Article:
The annular structure 32 includes an inner ring-like structure 34 driven by the output of the reduction gear box 24, to which are attached blade mountings 36 in which the propfan blades can be rotated in bearings 38, 40 by a mechanism 42 to vary blade pitch. An axial duct 44 is formed between each blade mounting 36, and is defined by an outer wall 46 and an inner wall 48, and a fairing 50 is provided upstream of each blade mounting which blends in with the side walls of adjacent ducts 44. The ducts 44 can have discrete outlets, or the side walls of adjacent ducts can be blended together downstream of each blade mounting to form an annular outlet.
The alternate flows of turbine exhaust gases and ambient air are thus exhausted from the engine to atmosphere through the axial ducts 44 in the rotating annular structure 32. As much useful energy as possible is extracted by the turbine, but the gases have sufficient residual energy to enable the gases to finally leave the engine without causing unecessary drag.
The reduction gear box 24 comprises a number of lay shafts 52 supported in bearings 54 and having a gear wheel 56 driven by a gear 58 mounted in bearings 60 and attached to the shaft 22. A gear 62 on each layshaft drives the ring-like structure 34 which is rotatable in bearings 64.
The blades of the propfan 20, which can number between eight and ten, have a high degree of sweep and are of thin section which increases the effective blade chord and delays shockwave formation. This type of blade construction enables higher aircraft speeds to be obtained as compared with a turboprop powered aircraft, the speeds being comparable to the speeds of purejet and turbofan powered civil aircraft and with greater fuel economy than turbofans.
As will have been appreciated, the propulsion engine arrangement described by mounting the propfan to the rear of the propfan driving engine, enables the engine to have a conventional intake unimpeded by the presence of a propfan and gear box, and provides a suitable method of ducting the engine exhaust to atmosphere without causing any detrimental effect to engine performance. The disconnectable coupling in the shaft 22 also enables the propfan driving engine to be easily removed for repair or replacement. By suitable placing of an engine according to the present invention in relation to the aircraft fuselage, it would be possible to reduce or minimise cabin noise generated by the engine. For example, if the engine or engines were to be mounted at the rear of the aircraft on suitable supporting structure such as one or more fins, the sideways noise from the propfan could avoid the fuselage altogether or only affect that part of the fuselage which does not include a passenger cabin.
Various modifications are possible within the scope of the invention, for example, the turbine driving the propfan can be a free power turbine, the reduction gear box can be of any suitable form and the chutes at the outlet of duct 26 can be a different shape.
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|1||*||Flight International 1/16/82 pp. 112 114.|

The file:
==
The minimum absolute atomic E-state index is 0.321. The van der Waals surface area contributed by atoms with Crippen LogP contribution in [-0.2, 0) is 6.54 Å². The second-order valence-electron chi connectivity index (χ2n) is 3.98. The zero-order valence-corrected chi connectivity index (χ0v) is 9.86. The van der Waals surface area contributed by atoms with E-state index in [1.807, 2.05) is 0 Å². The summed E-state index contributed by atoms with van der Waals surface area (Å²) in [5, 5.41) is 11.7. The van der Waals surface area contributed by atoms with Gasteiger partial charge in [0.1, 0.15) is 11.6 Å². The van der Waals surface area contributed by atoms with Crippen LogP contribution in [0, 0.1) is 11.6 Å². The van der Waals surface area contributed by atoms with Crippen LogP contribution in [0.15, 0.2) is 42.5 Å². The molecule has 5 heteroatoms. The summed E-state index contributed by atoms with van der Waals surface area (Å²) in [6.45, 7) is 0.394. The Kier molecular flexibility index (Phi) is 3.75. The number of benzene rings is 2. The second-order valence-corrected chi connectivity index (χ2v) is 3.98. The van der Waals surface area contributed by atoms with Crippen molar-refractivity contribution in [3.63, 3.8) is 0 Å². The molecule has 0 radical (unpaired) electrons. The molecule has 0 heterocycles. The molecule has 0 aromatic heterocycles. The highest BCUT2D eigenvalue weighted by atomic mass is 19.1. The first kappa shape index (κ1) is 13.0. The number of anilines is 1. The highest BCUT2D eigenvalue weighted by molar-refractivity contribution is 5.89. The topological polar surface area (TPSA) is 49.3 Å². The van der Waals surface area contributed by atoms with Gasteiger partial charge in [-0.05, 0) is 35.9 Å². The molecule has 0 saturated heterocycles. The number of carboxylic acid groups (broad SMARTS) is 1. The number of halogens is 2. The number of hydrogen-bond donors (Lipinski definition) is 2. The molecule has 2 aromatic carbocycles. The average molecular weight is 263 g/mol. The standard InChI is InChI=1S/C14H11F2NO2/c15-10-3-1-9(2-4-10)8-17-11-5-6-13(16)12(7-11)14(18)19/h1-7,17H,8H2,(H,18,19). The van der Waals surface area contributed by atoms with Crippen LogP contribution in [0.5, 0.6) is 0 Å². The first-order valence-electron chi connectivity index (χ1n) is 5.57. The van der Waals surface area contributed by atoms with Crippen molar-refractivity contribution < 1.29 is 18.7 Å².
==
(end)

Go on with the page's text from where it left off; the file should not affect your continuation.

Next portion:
|2||Flight International-1/16/82-pp. 112-114.|
|Citing Patent||Filing date||Publication date||Applicant||Title|
|US4738590 *||Sep 9, 1986||Apr 19, 1988||General Electric Company||Blade pitch varying mechanism|
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|US8210798 *||Jul 3, 2012||United Technologies Corporation||Cooled pusher propeller system|
|US8622699 *||Oct 14, 2010||Jan 7, 2014||Snecma||Device adapted to be fitted with propeller blades|
|US8689558 *||May 11, 2010||Apr 8, 2014||Rolls-Royce Plc||Propfan engine|
|US8701385||Dec 7, 2009||Apr 22, 2014||Rolls-Royce Deutschland Ltd & Co Kg||Method and apparatus for the operation of a turboprop aircraft engine provided with pusher propellers|
|US8764381||May 31, 2012||Jul 1, 2014||United Technologies Corporation||Cooled pusher propeller system|
|US8845270 *||Sep 10, 2010||Sep 30, 2014||Rolls-Royce Corporation||Rotor assembly|
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|US20100139278 *||Dec 7, 2009||Jun 10, 2010||Rolls-Royce Deutschland Ltd & Co Kg||Method and apparatus for the operation of a turboprop aircraft engine provided with pusher propellers|
|US20100293920 *||May 11, 2010||Nov 25, 2010||Rolls-Royce Plc||Propfan engine|
|US20110176924 *||Jul 21, 2011||Snecma||Device adapted to be fitted with propeller blades|
|US20120063880 *||Sep 10, 2010||Mar 15, 2012||Carl David Nordstrom||Rotor assembly|
|EP2253817A2 *||May 11, 2010||Nov 24, 2010||Rolls-Royce plc||Propfan engine|
|EP2253817A3 *||May 11, 2010||May 28, 2014||Rolls-Royce plc||Propfan engine|
|EP2798186A4 *||Dec 26, 2012||Aug 12, 2015||United Technologies Corp||Variable fan inlet guide vane for turbine engine|
|WO2013101795A1||Dec 26, 2012||Jul 4, 2013||United Technologies Corporation||Variable fan inlet guide vane for turbine engine|
|U.S. Classification||60/262, 416/228, 416/94, 416/93.00R, 416/168.00R, 416/171|
|International Classification||F02K3/062, B64C11/00, F02C6/20, B64D33/04, F02K3/00, B64D27/10|
|Cooperative Classification||Y02T50/66, B64C11/00, F02C6/206, F02K3/062|
|European Classification||B64C11/00, F02C6/20C, F02K3/062|
|Jan 24, 1983||AS||Assignment|
Owner name: ROLLS-ROYCE LIMITED; 65 BUCKINGHAM GATE, LONDON, S
Free format text: ASSIGNMENT OF ASSIGNORS INTEREST.;ASSIGNORS:ROBEY, CHARLES W.;BENNETT, HARRY W.;REEL/FRAME:004087/0221
Effective date: 19830114
|May 16, 1988||FPAY||Fee payment|
Year of fee payment: 4
|May 18, 1992||FPAY||Fee payment|
Year of fee payment: 8
|Jul 23, 1996||REMI||Maintenance fee reminder mailed|
|Dec 15, 1996||LAPS||Lapse for failure to pay maintenance fees|
|Feb 25, 1997||FP||Expired due to failure to pay maintenance fee|
Effective date: 19961218